Thursday, January 30, 2014

The Isidro Files, Volume 5

Moses was something of a turning point in Abuelito’s story. There are times and situations that are so intense that your heart cannot break or rend. It just fails you and your spirit faints within you. But those times are also the most beautiful and we saw that in the Duarte family at this time.

Abuelito revered Moses and the mission he had been called to serve in this lifetime. He said that he had been trying to keep death as far away as possible but then saw this barely three year old step fearlessly across the veil and he said that Moses paved the way for him and made the concept of death an easier one to accept. He said that Moses was truly a “Moses” leading the way for everyone else to follow.

Abuelito was always intelligent but as one might expect became somewhat contemplative on certain subjects as his life edged towards its finish line. One of his favorite scriptural passages became the speech of King Benjamin in the Book of Mormon where it discusses that when you are in the service of others you are only in the service of your God. His favorite hymn was the third verse of “Count Your Blessings” which I here include.

“When you look at others with their lands and gold, think that Christ has promised you his wealth untold. Count your many blessings money cannot buy your reward in heaven nor your home on high.”

Nearing the end he once was speaking with my mother and told her, staggering with pain, that he was full. She asked of what, thinking full of tumors. He said “I am full…full of…blessings.”

At the end he began to look forward to the journey. He looked back on his life and remembered all the times he had been alone with no mother, no father, without close family and as he felt, no real place in this world. He said that as he neared the end of life he understood that though he had not known it, there had been someone who had been watching over him nonetheless. He said that there was a young girl in her early twenties who had clung to life as long as she could because she loved him so much and he began to hope and look to the day when he could finally meet his mother.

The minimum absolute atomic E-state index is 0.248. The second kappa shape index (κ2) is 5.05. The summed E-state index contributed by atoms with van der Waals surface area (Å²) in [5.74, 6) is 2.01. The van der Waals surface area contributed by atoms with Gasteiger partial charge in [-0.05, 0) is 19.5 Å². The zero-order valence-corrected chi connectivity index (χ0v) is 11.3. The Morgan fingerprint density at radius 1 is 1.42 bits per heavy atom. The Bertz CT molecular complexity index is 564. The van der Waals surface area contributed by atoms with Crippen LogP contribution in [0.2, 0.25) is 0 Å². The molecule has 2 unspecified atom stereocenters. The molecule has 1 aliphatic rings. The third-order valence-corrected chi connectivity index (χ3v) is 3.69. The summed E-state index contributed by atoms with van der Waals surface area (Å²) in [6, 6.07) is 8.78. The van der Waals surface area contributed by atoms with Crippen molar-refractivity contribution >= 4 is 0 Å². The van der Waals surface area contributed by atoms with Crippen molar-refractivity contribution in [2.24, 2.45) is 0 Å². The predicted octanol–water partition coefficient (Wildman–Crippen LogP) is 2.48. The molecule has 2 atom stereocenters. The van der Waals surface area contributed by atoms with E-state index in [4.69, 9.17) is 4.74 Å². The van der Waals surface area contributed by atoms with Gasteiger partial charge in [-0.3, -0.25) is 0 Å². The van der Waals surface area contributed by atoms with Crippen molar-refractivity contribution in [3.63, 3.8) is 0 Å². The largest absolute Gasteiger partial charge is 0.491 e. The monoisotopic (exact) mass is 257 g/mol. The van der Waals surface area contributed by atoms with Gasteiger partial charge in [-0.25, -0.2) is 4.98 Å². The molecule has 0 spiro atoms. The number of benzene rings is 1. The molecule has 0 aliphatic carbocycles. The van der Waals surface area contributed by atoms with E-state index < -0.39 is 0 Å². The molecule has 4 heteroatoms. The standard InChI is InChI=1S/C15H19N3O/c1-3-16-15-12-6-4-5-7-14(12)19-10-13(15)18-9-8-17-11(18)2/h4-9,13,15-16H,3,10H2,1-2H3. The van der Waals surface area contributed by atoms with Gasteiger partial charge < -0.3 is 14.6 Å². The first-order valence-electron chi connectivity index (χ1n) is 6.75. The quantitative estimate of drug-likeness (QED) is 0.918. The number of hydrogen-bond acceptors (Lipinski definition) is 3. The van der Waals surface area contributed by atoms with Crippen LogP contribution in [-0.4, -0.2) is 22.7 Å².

He said as his mind started to cross back and forth across the veil that he could see things and at one point said he could see Moses. He described the things he saw before him, and when my mom asked if there was construction on the other side, he said there was.

At one point he seemed a little reluctant and said that he was hoping to leave this earth with two dozen grandchildren but Moses was dead and thus he would have to leave with only 23. Mom told him that he might be mistaken and told him to go talk to Veronica. He brightened and asked what she meant. She said that it wasn’t for her to say. So Abuelito looked forward to Alex as his 24th that would be alive in this world and thus allow him to pass to the other side with a greater sense of hope and peace.

We knew things were drawing to a close and he called all his kids and their spouses together for one last family home evening. I was obviously not there but from what I understand, these are the details of that meeting.

He taught about life and families being together forever. As I understand there was not a dry eye in the room. He taught from his bed, where he was waning and suffering the last stages of cancer, and for the closing song he said they were going to sing “Count Your Blessings.” Abuelito was the only one of the Duarte family, as I understand, who could carry a note in a bucket on normal circumstances but this time as they started singing he stopped them and said “You guys sound awful” and with superhuman strength pulled himself to the side of the bed and for the last time in this world led his family again. He sang, as I hear, with strength and rhythm to the last, and then asked my mom to give the closing prayer, thinking she would be able to give it without crying. She bawled shamelessly.

A few days later he was in the hospital and in extreme pain. My mom who was extremely attached to her father told the nurses to increase the dosage of painkiller. She said that there was no reason to let him be in so much pain, since he was not going to live through the month and likely not the week.

I do not recall who was at the hospital at the time, but the siblings had taken turns watching over their dying father. My mom was at home, I think, with Benny, and Rosalina can confirm this if she will. She said that they started to hear voices talking faintly far away happily and excitedly as if in a party or reunion. Anyone who has worked in a hospice like Coral knows that such things are not unheard of at the time of death. She asked Benny if he could hear it and he said he could. She said she recognized some of the voices to be from relatives who had died long before. Not long afterward they received the phone call that told them that their dad had finally gone home.